Commission OKs pricey new lights at Seattle airport

Herald staff

SEATTLE — How many employees does it take to change a light bulb in the Seattle-Tacoma International Airport parking garage?

In some cases, workers found, no number would be enough because the fixtures are too outdated, and that’s one reason the cost of a garage lighting overhaul has nearly doubled to $9.2 million.

The Port Commission gave the green light Monday for the installation of new lighting to improve security in the eight-story concrete garage, which has 13,000 parking places.

In April 1999 the lighting overhaul was estimated to cost $4.9 million, but planners later found that original fixtures in much of the 30-year-old garage failed to meet current building codes and industry standards, airport spokesman Bob Parker said.

"We’re just not able to change the bulbs," Parker said. "There are a lot of changes needed in the infrastructure, including new fixtures, lowering fixtures and installing things like battery backup systems."

  • Evergreen named leadership institution: The Evergreen State College will be among a select group of schools charting a new course for undergraduate education. The college has been named one of 16 leadership institutions by the Association of American Colleges and Universities’ Greater Expectations Initiative. "The project is going to attempt to stimulate a national conversation about the liberal arts — where we are, where we’re going," Provost Barbara Smith said. "Evergreen is in some ways one of the most successful and radical examples of how to reinvent an institution with a focus on teaching and learning." Evergreen is in company with Duke University, Hampshire College, the U.S. Air Force Academy and the University of Michigan. Seventy-three applied to be leadership institutions.

  • First N-canisters moved: The first canister containing spent nuclear fuel has been moved from a leaky pool near the Columbia River to a dry storage plant near the center of the Hanford nuclear facility. The cask containing vacuum-dried nuclear fuel from the K-West Basin was transported about 9 miles Monday to a new canister storage building, where it will be placed in one of 220 underground tubes inside a concrete vault, Energy Department spokeswoman Andrea Powell said. The placement of the canister in the tube for permanent storage is the third and final step in the Energy Department’s plan to remove about 2,100 tons of spent fuel, including 4 tons of plutonium, from the K Basins. The fuel, from Hanford’s defunct N Reactor, has been stored underwater in the K Basins, which are large pools built in the 1950s with a planned use life of 20 years.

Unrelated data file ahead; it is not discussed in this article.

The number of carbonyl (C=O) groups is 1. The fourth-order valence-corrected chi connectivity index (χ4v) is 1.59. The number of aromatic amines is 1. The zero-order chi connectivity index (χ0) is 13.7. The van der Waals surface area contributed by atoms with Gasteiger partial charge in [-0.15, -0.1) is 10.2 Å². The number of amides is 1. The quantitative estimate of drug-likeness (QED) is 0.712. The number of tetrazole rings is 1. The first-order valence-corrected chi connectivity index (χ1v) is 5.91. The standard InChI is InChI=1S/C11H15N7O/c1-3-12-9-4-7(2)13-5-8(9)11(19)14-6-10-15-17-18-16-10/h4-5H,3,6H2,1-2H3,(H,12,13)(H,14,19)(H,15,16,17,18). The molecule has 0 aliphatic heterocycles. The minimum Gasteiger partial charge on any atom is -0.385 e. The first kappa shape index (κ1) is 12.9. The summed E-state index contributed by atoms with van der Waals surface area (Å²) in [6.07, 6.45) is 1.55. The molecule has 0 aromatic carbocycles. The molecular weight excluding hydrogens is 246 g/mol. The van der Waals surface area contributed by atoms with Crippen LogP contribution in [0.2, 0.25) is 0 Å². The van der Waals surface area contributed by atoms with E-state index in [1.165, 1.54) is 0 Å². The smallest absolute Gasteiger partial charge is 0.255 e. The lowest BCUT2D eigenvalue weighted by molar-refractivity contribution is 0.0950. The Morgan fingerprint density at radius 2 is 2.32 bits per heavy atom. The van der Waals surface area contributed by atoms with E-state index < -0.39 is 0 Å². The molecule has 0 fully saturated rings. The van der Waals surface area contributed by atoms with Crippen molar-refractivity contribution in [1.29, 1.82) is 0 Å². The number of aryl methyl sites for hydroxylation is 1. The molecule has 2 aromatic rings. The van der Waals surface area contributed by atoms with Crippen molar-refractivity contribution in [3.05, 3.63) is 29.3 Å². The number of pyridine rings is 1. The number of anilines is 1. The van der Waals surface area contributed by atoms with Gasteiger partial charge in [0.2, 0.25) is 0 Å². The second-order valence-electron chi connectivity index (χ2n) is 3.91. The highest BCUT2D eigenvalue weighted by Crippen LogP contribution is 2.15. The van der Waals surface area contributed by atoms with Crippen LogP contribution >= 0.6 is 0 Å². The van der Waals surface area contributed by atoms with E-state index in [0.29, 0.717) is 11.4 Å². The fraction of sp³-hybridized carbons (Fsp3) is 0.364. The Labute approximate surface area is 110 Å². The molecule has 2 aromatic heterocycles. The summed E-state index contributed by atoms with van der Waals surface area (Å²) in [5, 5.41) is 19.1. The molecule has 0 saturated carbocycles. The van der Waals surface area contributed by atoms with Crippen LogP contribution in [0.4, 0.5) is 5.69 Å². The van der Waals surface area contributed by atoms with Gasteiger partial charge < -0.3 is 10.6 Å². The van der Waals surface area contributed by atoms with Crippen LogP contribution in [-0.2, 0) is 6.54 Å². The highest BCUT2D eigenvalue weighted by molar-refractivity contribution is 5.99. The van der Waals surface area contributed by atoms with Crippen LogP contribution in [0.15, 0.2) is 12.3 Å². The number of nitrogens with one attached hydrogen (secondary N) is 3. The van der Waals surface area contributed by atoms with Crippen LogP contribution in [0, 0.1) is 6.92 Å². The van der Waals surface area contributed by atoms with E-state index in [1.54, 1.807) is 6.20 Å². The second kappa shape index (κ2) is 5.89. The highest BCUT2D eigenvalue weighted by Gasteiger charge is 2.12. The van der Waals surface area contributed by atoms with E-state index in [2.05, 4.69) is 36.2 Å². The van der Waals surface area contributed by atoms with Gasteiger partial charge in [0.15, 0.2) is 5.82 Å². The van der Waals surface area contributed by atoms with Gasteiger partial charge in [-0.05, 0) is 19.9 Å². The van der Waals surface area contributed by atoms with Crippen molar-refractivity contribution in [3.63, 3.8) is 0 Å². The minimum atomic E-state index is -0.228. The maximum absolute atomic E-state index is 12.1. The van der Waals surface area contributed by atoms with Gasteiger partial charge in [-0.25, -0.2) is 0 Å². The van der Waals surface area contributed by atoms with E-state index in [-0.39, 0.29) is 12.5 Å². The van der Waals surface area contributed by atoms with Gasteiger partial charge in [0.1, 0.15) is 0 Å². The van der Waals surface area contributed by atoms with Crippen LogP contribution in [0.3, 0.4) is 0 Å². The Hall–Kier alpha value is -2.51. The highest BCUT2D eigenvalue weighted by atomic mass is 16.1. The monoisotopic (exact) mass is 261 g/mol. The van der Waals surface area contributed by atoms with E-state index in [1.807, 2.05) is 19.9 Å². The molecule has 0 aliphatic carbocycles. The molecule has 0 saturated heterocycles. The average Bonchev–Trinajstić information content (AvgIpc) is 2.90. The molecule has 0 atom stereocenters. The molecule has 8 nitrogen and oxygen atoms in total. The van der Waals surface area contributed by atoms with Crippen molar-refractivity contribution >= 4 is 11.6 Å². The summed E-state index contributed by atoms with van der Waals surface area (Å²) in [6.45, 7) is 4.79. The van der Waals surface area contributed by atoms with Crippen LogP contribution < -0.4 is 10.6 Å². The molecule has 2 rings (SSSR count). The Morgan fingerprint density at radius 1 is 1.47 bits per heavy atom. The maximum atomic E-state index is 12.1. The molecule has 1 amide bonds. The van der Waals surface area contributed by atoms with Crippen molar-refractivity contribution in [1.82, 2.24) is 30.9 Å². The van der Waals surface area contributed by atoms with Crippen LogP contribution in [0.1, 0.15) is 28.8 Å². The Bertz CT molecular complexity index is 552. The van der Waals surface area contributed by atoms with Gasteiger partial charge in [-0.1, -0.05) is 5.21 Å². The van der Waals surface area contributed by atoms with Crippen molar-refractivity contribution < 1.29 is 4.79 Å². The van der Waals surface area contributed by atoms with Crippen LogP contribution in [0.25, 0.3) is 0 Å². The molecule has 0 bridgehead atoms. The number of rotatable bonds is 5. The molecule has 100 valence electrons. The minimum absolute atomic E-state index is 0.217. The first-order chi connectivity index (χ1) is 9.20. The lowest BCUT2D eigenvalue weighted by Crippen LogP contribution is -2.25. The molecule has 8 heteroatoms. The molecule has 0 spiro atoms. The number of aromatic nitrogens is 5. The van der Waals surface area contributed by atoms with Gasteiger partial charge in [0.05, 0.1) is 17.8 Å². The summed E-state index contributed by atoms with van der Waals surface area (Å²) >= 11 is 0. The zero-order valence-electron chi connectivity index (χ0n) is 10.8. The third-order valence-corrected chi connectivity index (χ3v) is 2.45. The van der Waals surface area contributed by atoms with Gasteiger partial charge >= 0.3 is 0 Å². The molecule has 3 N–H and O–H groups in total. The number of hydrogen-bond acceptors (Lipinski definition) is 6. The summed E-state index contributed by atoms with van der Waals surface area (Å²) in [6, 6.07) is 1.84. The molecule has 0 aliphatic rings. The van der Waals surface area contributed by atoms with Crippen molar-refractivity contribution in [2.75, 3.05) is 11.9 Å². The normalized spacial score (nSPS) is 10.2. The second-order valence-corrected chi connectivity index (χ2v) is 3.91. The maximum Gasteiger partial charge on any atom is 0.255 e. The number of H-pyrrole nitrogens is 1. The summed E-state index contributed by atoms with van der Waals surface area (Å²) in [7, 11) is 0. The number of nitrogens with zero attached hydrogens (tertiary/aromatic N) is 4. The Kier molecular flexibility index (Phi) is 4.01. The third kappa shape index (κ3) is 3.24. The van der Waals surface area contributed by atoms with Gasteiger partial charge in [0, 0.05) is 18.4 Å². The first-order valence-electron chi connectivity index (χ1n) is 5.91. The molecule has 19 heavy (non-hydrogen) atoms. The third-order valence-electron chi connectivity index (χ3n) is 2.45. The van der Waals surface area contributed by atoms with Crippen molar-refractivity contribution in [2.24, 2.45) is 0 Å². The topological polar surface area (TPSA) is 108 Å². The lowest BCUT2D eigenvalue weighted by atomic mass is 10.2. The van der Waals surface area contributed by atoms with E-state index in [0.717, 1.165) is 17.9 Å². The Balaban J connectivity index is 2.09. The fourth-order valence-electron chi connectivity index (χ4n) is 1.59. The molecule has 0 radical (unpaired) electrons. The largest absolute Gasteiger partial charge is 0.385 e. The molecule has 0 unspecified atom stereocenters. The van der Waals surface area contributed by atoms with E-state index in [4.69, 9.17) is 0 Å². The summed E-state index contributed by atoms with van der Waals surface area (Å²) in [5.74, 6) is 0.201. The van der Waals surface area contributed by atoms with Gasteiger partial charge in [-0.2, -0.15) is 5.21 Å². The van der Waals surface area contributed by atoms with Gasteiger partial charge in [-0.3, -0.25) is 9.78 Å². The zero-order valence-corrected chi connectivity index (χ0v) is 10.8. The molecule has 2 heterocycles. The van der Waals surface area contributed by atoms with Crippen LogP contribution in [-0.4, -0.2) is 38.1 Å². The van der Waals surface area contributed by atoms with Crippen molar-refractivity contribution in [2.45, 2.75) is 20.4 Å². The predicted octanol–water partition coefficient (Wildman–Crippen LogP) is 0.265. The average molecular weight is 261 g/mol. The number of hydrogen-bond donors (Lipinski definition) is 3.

• Man gets one-year term in bedsore death: A man who pleaded guilty to mistreatment in the death of a retired logger who died of untreated bedsores at an unlicensed care home has been sentenced to a year in jail. Michael Lindley, 44, of Sequim, who was originally charged with first-degree manslaughter, pleaded guilty in October to first-degree criminal mistreatment in the death of Clifford Bailey, 97, a resident at an adult family home owned by Roger Parmenter, 49, of Seattle. Parmenter, considered the main culprit by Bailey’s relatives, also has pleaded guilty to mistreatment. A hearing is scheduled Thursday for his attorney to contest a presentence investigation report that apparently recommends that Parmenter be sentenced to more than the standard maximum of 14 months under state guidelines.

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